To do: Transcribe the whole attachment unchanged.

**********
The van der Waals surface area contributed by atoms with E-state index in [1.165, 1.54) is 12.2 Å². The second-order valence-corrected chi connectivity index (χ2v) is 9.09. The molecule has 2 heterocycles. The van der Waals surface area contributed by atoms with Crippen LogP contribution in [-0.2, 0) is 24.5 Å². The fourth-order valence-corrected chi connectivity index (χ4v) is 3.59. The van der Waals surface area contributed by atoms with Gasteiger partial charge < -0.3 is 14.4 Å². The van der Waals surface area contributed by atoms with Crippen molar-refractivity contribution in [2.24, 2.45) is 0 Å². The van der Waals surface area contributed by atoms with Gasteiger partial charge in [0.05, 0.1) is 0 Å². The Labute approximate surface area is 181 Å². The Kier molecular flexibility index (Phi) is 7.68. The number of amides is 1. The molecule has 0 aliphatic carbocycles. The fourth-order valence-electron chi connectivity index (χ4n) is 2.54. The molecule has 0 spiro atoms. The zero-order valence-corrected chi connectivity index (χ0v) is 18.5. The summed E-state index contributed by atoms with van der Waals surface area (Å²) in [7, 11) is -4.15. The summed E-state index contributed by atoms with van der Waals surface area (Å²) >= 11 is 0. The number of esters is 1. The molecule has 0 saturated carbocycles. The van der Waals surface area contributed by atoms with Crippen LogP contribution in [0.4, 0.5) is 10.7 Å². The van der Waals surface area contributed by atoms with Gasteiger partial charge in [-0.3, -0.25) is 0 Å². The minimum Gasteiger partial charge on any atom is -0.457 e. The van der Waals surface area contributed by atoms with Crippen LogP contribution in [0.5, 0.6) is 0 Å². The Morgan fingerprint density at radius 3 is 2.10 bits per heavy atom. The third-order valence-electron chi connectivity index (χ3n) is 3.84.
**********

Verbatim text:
The van der Waals surface area contributed by atoms with E-state index in [1.165, 1.54) is 12.2 Å². The second-order valence-corrected chi connectivity index (χ2v) is 9.09. The molecule has 2 heterocycles. The van der Waals surface area contributed by atoms with Crippen LogP contribution in [-0.2, 0) is 24.5 Å². The fourth-order valence-corrected chi connectivity index (χ4v) is 3.59. The van der Waals surface area contributed by atoms with Gasteiger partial charge < -0.3 is 14.4 Å². The van der Waals surface area contributed by atoms with Crippen molar-refractivity contribution in [2.24, 2.45) is 0 Å². The van der Waals surface area contributed by atoms with Gasteiger partial charge in [0.05, 0.1) is 0 Å². The Labute approximate surface area is 181 Å². The Kier molecular flexibility index (Phi) is 7.68. The number of amides is 1. The molecule has 0 aliphatic carbocycles. The fourth-order valence-electron chi connectivity index (χ4n) is 2.54. The molecule has 0 spiro atoms. The zero-order valence-corrected chi connectivity index (χ0v) is 18.5. The summed E-state index contributed by atoms with van der Waals surface area (Å²) in [7, 11) is -4.15. The summed E-state index contributed by atoms with van der Waals surface area (Å²) >= 11 is 0. The number of esters is 1. The molecule has 0 saturated carbocycles. The van der Waals surface area contributed by atoms with Crippen LogP contribution in [0.4, 0.5) is 10.7 Å². The van der Waals surface area contributed by atoms with Gasteiger partial charge in [-0.3, -0.25) is 0 Å². The minimum Gasteiger partial charge on any atom is -0.457 e. The van der Waals surface area contributed by atoms with Crippen LogP contribution in [0.5, 0.6) is 0 Å². The Morgan fingerprint density at radius 3 is 2.10 bits per heavy atom. The third-order valence-electron chi connectivity index (χ3n) is 3.84.